President David Van Zandt and Provost Tim Marshall hosted the first town hall of the semester last week in Wollman Hall. Van Zandt addressed the university’s future vision along with its current issues, and allowed student and faculty representatives to open the forum.
Much of the town hall focused on the university’s finances. By the beginning of the next fiscal year in July, Van Zandt said he hopes to bring the New School’s $5.8 million deficit down to $4.8 million by consolidating spaces and campus locations, among other strategies.
He also addressed “melt applicants” – students who put down a deposit but do not end up enrolling. Twenty-four percent of accepted applicants do not end up attending Parsons or Lang, while the national average is just 12 percent. President Van Zandt hopes to lower that number to 13 percent by further engaging applicants and their families. This could create $3 million in revenue, the president said.
“We can reduce that melt,” Van Zandt said at the town hall. “It’s going to be very important to our finances.”
Van Zandt also introduced his new vision to make social research through design a key component of the university’s identity.
A new statement was drafted last November, and has since been revised based on community feedback. Van Zandt said the new statement is designed based on the school’s principles of innovation, and will connect disciplines across the university. He also explained how the university’s new program development has increased the student population by about 338 students and added to the university’s revenue.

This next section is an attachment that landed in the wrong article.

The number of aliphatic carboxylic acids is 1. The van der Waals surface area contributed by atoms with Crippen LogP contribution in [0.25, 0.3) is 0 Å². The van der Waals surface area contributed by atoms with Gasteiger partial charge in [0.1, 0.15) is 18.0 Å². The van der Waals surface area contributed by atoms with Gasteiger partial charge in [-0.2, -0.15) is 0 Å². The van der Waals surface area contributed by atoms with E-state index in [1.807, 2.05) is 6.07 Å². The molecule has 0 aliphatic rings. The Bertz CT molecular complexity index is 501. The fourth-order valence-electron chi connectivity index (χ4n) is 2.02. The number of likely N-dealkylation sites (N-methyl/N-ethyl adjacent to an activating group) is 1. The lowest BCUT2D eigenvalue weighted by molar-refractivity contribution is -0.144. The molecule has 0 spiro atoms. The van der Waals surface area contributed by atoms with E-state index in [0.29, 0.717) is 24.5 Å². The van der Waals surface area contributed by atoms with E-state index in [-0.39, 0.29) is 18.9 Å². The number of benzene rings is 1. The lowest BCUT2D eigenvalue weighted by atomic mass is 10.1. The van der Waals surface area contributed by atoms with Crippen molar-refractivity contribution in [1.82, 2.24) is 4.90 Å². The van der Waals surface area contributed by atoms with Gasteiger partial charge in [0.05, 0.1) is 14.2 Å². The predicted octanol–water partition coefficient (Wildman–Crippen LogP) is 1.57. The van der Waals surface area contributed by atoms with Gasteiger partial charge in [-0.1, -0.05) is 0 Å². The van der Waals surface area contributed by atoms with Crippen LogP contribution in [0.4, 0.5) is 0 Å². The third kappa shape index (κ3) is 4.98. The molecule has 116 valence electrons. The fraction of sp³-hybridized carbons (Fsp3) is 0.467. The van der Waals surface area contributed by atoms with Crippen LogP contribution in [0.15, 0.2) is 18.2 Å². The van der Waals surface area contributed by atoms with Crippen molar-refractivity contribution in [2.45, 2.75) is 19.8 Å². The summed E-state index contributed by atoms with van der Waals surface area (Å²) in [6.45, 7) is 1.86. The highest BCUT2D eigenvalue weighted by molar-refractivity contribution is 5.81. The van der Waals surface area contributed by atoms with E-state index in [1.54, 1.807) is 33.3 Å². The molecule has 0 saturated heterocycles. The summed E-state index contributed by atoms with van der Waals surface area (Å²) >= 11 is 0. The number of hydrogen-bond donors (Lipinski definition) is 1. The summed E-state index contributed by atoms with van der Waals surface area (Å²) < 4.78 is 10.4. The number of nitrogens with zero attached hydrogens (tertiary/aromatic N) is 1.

Van Zandt also addressed the present state of the new University Center, reporting that the project is on schedule and on budget. The staff will host an opening this summer for the dorms on the upper levels, and a grand opening next February or March.
A general consolidation of The New School’s facilities is in its early stages. Van Zandt described a plan that will bring all New School buildings closer to its Greenwich Village location, with the University Center as the actual center of the campus. The consolidation process will move Mannes downtown for fiscal year 2015, or perhaps sooner, and the lease for the Williams Street dorms in the Financial District will not be renewed. Both the Mannes and William Street dorms are the school’s furthest buildings from the central campus.